Wednesday, October 8, 2008

Too many choices for RIAs...

Notably this, like most of my ramblings, is mainly for thought aggregation and self-reference later, in this case mainly keywords to look up, but if it helps you out then good :).

The number of options for web development is overwhelming! The more complex the application is, the more options you have. For a simple web page its easy -- HTML, and if you want to get fancy you use javascript and CSS. More than that is when it starts to get complicated, you have Javascript libraries like jQuery and Dojo or embedded stuff like Flash, Java Applets, and, now, Silverlight.

Now what if you want to do something on the back-end? There's SSI, PHP, ColdFusion, Python, Java Servlets, JSP, Java Restlets, Ruby... and the list goes on. Hell, if you wanted to you could write the whole thing, web server and all, in C or C++ -- at least it would be fast as hell :).

Now what about databases? MySQL is kind of the open source standard that seems to scale well, but enterprises tend to lean towards PostgreSQL or commercial options like MSSQL and Oracle. I also took a look at FirebirdDB, which looks very interesting. In all honesty I am surprised that more people don't use FirebirdDB and PostgresSQL over MySQL. Then there is also Hadoop... but thats not even SQL.

Then there are database abstraction layers (DALs), and the selection depends on your language. With PHP the most promising ones (for me) are PEAR DB and adoDB (which actually can run some native C code to speed things up, very cool). adoDB works with Python too. In Java there are Spring, Hibernate, and iBatis. I don't even know all the options for the other languages. While there are arguments against database abstraction, some of the solutions make coding much simpler and faster. ORMs in particular look very useful.

Once you start getting more complex interfaces you have to worry about cross browser compatibility which is just nasty. Coding for IE6 as well as standards compliant browsers was awful, just awful. Not to mention debugging and writing maintainable code is non-trivial (thank god for firebug). In short it is a layer that a system architect for a complex RIA just does not want to deal with. There are various options for circumventing this, even some CMSs such as Drupal and Wordpress do this indirectly, but there are a couple packages that do this very elegantly and quickly such as OpenLaszlo, Adobe Flex, and Google Web Toolkit, and one other one I can't think of right off. Here is an interesting article comparing those three.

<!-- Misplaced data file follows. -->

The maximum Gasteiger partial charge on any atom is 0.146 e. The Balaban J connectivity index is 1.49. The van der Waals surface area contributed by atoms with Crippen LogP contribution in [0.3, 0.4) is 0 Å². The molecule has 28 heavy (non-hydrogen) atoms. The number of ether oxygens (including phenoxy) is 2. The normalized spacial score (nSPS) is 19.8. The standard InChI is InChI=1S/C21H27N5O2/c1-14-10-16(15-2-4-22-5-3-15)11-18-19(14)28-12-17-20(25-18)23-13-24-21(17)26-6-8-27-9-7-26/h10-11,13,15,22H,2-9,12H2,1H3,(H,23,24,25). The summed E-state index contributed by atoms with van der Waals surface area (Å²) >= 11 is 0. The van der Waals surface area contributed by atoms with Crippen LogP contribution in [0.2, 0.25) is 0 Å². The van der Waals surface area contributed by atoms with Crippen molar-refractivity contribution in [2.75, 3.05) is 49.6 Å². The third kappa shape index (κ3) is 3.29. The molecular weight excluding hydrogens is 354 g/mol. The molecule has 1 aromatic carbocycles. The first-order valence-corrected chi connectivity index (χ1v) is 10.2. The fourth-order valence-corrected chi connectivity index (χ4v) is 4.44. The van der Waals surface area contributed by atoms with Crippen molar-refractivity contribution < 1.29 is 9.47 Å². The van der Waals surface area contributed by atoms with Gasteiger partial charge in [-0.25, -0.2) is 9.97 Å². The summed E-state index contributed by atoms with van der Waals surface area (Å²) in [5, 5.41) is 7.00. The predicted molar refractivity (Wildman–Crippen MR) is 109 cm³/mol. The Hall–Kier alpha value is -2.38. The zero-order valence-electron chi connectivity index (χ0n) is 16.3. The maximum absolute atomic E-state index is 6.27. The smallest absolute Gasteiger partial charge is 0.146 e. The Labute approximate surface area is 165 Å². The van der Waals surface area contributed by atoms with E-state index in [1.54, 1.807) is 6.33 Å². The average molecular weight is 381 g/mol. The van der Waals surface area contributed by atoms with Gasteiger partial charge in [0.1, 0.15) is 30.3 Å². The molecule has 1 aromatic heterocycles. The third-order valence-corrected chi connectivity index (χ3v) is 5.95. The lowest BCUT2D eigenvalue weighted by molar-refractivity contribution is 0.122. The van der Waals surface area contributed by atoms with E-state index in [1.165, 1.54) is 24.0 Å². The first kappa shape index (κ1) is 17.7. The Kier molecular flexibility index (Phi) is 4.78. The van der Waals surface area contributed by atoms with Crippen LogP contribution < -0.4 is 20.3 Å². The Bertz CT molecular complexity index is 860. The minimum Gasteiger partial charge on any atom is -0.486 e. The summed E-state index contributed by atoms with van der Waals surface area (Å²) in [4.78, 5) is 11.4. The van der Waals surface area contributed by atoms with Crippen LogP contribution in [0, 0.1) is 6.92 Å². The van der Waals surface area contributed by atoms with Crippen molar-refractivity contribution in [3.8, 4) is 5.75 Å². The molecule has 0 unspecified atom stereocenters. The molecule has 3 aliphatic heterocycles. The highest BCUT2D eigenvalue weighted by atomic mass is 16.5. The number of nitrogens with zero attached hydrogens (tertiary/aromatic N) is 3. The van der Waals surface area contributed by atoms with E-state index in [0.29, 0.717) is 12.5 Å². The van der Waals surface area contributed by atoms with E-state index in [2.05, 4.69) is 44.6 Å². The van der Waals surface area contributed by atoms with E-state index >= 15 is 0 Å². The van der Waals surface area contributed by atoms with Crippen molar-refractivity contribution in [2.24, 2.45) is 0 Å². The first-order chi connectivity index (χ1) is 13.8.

Next you need to consider reliability, performance, scalability, and code maintenance. In enterprises performance is irrelevant if it is scalable -- you can always just throw more servers at it. This is one reason Java has been so well adopted on an enterprise level; even though it is very slow when compared with C or C++, it is scalable, more flexible, and produces more maintainable code. "Programmer performance is worth far more than system performance ;-)." [1].

For scalability you can look at products like Squid which will do reverse caching and load balancing for web pages as well as sqlrelay which will do connection pooling and load balancing for sql servers. has some cool stuff too.

Since most of these technologies are interchangeable, you can mix and match almost any combination of them; this creates a huge number of deployment options. Hmm, maybe I will do GWT -> PHP -> adoDB -> SQLRelay -> MySQL. Or you could even do PHP -> Python -> PostgresSQL, if you decided you like Python for some of your server interactions and PHP just for templating, and, in this case, you opted not to have a DAL. These are important decisions to make before a project begins, as backtracking can be prohibitively expensive and choosing the wrong architecture can cause problems with stability and development; even worse is its hard to predict how it will scale until the application is completely written. Luckily for small, homebrew, applications almost all of these technologies will be able to handle any load you throw at it, so the common recommendation is do it however you are comfortable with, but when you get in to large enterprise applications then things like persistent database connections, clustering, stability, and collaborative code development need to be carefully considered.